With a double-hung window, the homeowner may not remember if they opened the upper window for venting while getting used to their new window style. If they aren't commonly looking at the window's top edge to see if both sashes are closed, they may inadvertently leave the window open before leaving the house. Additionally, Double-hung windows require both sashes to be fully closed before they lock. Pushing the upper sash closed by moving it up is less natural for people than pushing a window sash down. Depending on the window's height compared to the operator, closing the window may be more challenging. Luckily, with Milgard SmartTouch locks, it's much easier to know when the window is fully closed, and if it's closed, it's locked. 

How to Choose Between Single and Double-Hung Windows and When to Combine Selections

When deciding between single-hung and double-hung windows, evaluate factors such as affordability, energy efficiency, ventilation, and ease of cleaning. Each window style has unique benefits, making it suitable for different situations. Our team can help you decide on the best option for each window in your home, but below are some common considerations.

Rendering with Arrows Showing How Single-Hung Windows and Double-Hung Windows Operate

Single-Hung Windows: Affordable and Energy Efficient

Single-hung windows are a great choice for homeowners looking for an affordable, energy-efficient option. With only the bottom sash operable, single-hung windows tend to be more cost-effective and offer slightly better energy efficiency due to fewer moving parts and a fixed upper sash. They also provide cleaner sightlines, as the screens only cover the bottom half of the window, allowing for a clearer view of the outdoors and more natural light to enter your home.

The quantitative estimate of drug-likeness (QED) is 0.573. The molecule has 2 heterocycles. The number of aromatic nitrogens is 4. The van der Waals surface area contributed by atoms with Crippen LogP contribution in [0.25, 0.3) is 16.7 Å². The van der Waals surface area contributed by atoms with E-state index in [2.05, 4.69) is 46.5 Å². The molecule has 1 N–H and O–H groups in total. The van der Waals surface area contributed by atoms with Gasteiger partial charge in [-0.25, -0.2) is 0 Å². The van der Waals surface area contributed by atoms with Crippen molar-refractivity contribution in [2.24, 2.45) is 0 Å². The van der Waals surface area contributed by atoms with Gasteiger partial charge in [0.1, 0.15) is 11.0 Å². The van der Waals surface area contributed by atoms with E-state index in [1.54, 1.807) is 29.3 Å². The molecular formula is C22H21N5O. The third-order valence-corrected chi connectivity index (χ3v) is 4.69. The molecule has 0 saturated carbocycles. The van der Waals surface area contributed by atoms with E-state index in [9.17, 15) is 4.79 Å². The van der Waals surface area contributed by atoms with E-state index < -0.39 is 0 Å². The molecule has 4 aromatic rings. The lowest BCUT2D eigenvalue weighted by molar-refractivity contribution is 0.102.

Additionally, single-hung windows offer slightly enhanced security compared to double-hung windows. Since the upper sash is fixed and cannot open, it reduces the potential entry points for intruders, making it difficult for them to access your home through the window. If you aren't concerned with added ventilation or ease of cleaning, a cost-effective single-hung may be your best choice. 

Double-Hung Windows: Versatile and Easy to Clean

Double-hung windows offer versatility and ease of cleaning. With both sashes operable, you can tilt them inward for convenient cleaning of both sides of the glass from inside your home, reducing the need for a ladder or special equipment. This feature is especially helpful for windows on upper floors or hard-to-reach areas.

Double-hung windows also provide enhanced ventilation options. Opening both the top and bottom sashes creates a natural airflow that allows cool, fresh air to enter the bottom while warm, stale air escapes through the top. This improved air circulation can help maintain a comfortable and healthy indoor environment. If ease of cleaning and circulation are most important to you, a double-hung window may be the right choice.